The culmination of more than a year's research, analysis and thought on higher education by some of the key figures in academe and industry will be packed into an oversized "shoebox" by Sir Ron Dearing next week.
The committee of inquiry has produced ten documents with five appendices that run to 1,700 pages and include 122 recommendations. The 6kg package, divided into three sections - an executive summary, a main 24-chapter report and a report on Scotland - is expected to be delivered on Wednesday.
The THES has kept a close eye on the report's development. Here is a summary of some of the recommendations readers can expect.
Funding and student support
The committee will recommend the introduction of a Pounds 1,200 annual fee, payable by all students wishing to enter a recognised full-time higher education course. The extra money raised- about Pounds 1.2 billion a year - should be used to stave off the funding crisis facing most institutions as a result of cuts in state support.
Loans would be available to cover fees as well as living costs, but only those students below a means-tested threshold will be eligible. Students taking out a loan will receive a voucher to take to wherever they wish to study.
Maintenance grants will be available for a greater number of poorer students, but this group will still have to pay fees. Part-time students will not have access to loans.
Students will be able to pay back loans on an income-contingent basis. But the committee will advise against selling off student debt to the private sector.
A tax-free higher education savings plan scheme, similar to Tessas and Peps, may be launched to help students and their parents cover fees and maintenance costs.
Employees may be able to invest in learning accounts, which could benefit from contributions from employers, to pay for part-time and sandwich courses.
The committee will recommend increasing selectivity in funding for research. Weaker research departments would be invited to opt out of the research assessment exercise and take a nominal grant to boost academic scholarship and teaching instead.
Regional centres of research excellence for subject areas should be set up. Support for the centres may come from a new regional research fund.
A loans scheme backed by top companies may be introduced to fund laboratory equipment.
The committee is expected to recommend a reshuffle of cash between funding councils and research councils, and within research council funding priorities, to increase research councils' contribution to overheads costs from 45 to 60 per cent.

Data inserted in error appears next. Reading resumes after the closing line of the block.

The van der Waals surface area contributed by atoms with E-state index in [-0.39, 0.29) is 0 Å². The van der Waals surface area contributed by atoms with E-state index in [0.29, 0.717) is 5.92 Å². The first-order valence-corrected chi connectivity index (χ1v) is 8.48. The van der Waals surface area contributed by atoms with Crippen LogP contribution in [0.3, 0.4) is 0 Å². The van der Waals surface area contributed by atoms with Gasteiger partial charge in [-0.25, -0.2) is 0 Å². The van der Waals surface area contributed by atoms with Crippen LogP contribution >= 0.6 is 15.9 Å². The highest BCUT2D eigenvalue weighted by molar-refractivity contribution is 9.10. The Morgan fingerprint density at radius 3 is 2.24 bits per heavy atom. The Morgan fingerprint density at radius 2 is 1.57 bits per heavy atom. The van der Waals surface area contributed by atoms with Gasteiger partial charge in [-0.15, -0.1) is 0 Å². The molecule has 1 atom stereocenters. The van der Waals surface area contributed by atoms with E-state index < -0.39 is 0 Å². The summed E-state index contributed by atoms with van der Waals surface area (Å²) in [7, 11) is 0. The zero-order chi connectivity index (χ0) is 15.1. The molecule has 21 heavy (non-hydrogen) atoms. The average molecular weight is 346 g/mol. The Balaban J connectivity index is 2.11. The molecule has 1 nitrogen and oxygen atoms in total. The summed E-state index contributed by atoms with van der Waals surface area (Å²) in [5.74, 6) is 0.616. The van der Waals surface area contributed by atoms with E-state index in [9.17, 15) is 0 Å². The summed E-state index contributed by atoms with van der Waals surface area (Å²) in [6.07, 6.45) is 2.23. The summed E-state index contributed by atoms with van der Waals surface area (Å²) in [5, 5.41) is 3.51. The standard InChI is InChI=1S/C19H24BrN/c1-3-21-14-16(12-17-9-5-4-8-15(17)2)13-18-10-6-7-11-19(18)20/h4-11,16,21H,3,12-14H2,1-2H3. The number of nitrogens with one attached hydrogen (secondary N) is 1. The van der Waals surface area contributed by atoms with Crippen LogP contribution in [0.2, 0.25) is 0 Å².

Teaching, quality and standards
A new national credit accumulation and transfer and qualifications framework, based on the Scottish model, should be developed by the new Quality Assurance Agency for higher education.
Responsibility for a new quality assurance system will also be in the hands of the QAA. The agency will be expected to focus more on the achievements of students.
Institutions should be required to be clearer about their standards and learning objectives, which will then be tested by the QAA.
A new Teaching and Learning Institute should be set up to promote good practice and innovation in teaching, fund research into improving teaching methods and have responsibility for new qualifications for lecturers. The institute will teach students how to manage their own learning and develop the habit of lifelong learning.
Top-quality teaching may be rewarded with extra cash, encouraging academics and departments to become teaching specialists.
There should be a student representative on the QAA.
Regional collaboration between further and higher education will be encouraged. The budgets may be top-sliced to contribute to a regional collaboration fund, with contributions from Government departments and Training and Enterprise Councils. The money may also help boost regional partnerships with industry.
New regional research centres of excellence may be created for subject areas, with all institutions in the region entitled to use the centre's facilities.
All institutions should introduce a core programme of lecturer training to improve teaching.
There should be some kind of pay review for academics, possibly including the creation of a pay review body.
Institutions will be urged to rethink the way they use information technology. There should be better management of staff and student time involving IT, freeing up lecturers to spend more hours concentrating on smaller groups and tutorials. A review of IT-based learning may be directed by the Teaching and Learning Institute.
Existing arrangements for funding further and higher education in Scotland should be managed by a single funding council, with separate divisions for the two sectors.
There should be a shift away from the four-year honours degree to a three-year version, except in professional subject areas.
There should be a new national minimum entry standard for initial teacher-training courses. A new graduate fast-track into the teaching profession may be recommended.